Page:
There have been clashes in Prague between neo-Nazis and protesters trying to block their right-wing march.
Some of the protesters donned Jewish Star of David badges
More than 1,000 people rallied in the Czech capital's old Jewish quarter to try to stop the march by members of the Young Nationalist Democrats (MND).
The march was planned for the anniversary of the 1938 anti-Jewish purge known as Kristallnacht.
Police managed keep most of the 400 right-wing marchers and the anti-Nazi demonstrators separate.
But there were scuffles in side streets near the Jewish quarter and at least one person was injured, witnesses said. Police arrested several of the right-wing marchers.
Anarchists in other parts of the city also clashed with police.
In the end, the handful of Neo-Nazis who managed to evade the police patrols found they were heavily outnumbered by a large crowd of anti-fascist protesters, says the BBC's Rob Cameron in Prague.
A shot was apparently fired at a crowd outside the city's law faculty, leading to skirmishes, he adds.
The MND said the march was officially a protest at the Czech military presence in Iraq.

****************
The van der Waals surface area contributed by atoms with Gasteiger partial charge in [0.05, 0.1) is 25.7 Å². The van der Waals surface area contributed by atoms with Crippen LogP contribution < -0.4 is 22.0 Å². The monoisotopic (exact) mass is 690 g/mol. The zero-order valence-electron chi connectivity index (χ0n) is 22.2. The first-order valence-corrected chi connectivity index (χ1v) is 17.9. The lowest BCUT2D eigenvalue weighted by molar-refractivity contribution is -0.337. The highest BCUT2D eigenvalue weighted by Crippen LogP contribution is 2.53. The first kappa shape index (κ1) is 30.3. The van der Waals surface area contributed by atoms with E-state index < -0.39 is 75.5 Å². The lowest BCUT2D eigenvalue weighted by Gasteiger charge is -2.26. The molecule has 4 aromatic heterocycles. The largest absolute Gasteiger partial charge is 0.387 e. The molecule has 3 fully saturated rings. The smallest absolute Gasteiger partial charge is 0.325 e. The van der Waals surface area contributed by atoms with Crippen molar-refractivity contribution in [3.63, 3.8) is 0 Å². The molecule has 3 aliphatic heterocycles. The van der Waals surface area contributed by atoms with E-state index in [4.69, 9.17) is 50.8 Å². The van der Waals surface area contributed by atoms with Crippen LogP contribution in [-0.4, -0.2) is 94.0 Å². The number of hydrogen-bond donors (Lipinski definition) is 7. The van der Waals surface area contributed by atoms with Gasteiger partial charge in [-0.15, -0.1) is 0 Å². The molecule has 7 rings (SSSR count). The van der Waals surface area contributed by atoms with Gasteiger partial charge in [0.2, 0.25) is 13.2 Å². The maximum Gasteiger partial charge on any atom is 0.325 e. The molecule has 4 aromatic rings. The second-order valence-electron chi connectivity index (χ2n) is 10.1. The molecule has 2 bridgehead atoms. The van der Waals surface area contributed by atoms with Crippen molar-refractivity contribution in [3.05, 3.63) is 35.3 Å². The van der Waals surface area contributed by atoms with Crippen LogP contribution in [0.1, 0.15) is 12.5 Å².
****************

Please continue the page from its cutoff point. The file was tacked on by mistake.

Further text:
It had been banned after a series of court judgements, but the neo-Nazis repeated their calls to be allowed to demonstrate, saying they had no other way of expressing their political views.
Some of the MND skinheads arrested were armed with batons, truncheons and home-made Molotov cocktails, reports said.
Scuffles broke out between the rival groups
"The march [by the extreme right] was unacceptable," Prague's mayor Pavel Bem told the AFP news agency. "We need to cultivate the national memory to avoid what happened in the past."
Czech President Vaclav Klaus also condemned the MND march.
Some of the anti-fascist protesters wore a yellow Star of David, while others carried red flags and wore slogans reading "Never Again".
They gathered in front of a Prague synagogue near a museum dedicated to the memory of some 77,000 Jewish victims of the Holocaust who came from the former Czechoslovakia.
"I came because I don't like these idiots with their shaved heads," one demonstrator, a 17-year-old named Vera, told AFP.
On Friday, Czech tour operators warned tourists to keep out of central Prague and said organised tours would not travel into the area.
There were reports that busloads of German far-right supporters had been detained at the Czech border by police.